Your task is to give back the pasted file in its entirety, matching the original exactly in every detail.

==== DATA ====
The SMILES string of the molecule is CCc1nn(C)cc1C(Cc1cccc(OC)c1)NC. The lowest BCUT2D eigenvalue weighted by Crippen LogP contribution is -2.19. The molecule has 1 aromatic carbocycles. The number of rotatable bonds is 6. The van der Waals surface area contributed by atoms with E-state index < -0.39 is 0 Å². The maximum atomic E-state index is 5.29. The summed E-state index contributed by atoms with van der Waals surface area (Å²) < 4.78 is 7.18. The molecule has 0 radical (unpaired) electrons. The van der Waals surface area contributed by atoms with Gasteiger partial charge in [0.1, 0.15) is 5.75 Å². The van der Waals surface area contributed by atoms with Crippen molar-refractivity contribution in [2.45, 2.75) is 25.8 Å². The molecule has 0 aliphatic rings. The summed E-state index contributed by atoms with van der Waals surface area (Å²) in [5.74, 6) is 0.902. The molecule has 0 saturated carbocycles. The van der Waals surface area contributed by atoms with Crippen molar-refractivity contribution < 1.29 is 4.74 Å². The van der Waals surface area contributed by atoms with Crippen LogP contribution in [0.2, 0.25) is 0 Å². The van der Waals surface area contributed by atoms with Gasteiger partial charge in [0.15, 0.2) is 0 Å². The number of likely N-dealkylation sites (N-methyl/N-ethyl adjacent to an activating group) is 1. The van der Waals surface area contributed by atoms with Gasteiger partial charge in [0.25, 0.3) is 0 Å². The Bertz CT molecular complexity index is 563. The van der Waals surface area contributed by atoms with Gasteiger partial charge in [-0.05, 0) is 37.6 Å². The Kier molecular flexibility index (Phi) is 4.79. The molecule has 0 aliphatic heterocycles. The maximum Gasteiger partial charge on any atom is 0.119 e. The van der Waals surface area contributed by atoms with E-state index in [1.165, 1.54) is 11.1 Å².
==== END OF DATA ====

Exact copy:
The SMILES string of the molecule is CCc1nn(C)cc1C(Cc1cccc(OC)c1)NC. The lowest BCUT2D eigenvalue weighted by Crippen LogP contribution is -2.19. The molecule has 1 aromatic carbocycles. The number of rotatable bonds is 6. The van der Waals surface area contributed by atoms with E-state index < -0.39 is 0 Å². The maximum atomic E-state index is 5.29. The summed E-state index contributed by atoms with van der Waals surface area (Å²) < 4.78 is 7.18. The molecule has 0 radical (unpaired) electrons. The van der Waals surface area contributed by atoms with Gasteiger partial charge in [0.1, 0.15) is 5.75 Å². The van der Waals surface area contributed by atoms with Crippen molar-refractivity contribution in [2.45, 2.75) is 25.8 Å². The molecule has 0 aliphatic rings. The summed E-state index contributed by atoms with van der Waals surface area (Å²) in [5.74, 6) is 0.902. The molecule has 0 saturated carbocycles. The van der Waals surface area contributed by atoms with Crippen molar-refractivity contribution < 1.29 is 4.74 Å². The van der Waals surface area contributed by atoms with Crippen LogP contribution in [0.2, 0.25) is 0 Å². The van der Waals surface area contributed by atoms with Gasteiger partial charge in [0.15, 0.2) is 0 Å². The number of likely N-dealkylation sites (N-methyl/N-ethyl adjacent to an activating group) is 1. The van der Waals surface area contributed by atoms with Gasteiger partial charge in [0.25, 0.3) is 0 Å². The Bertz CT molecular complexity index is 563. The van der Waals surface area contributed by atoms with Gasteiger partial charge in [-0.05, 0) is 37.6 Å². The Kier molecular flexibility index (Phi) is 4.79. The molecule has 0 aliphatic heterocycles. The maximum Gasteiger partial charge on any atom is 0.119 e. The van der Waals surface area contributed by atoms with E-state index in [1.165, 1.54) is 11.1 Å².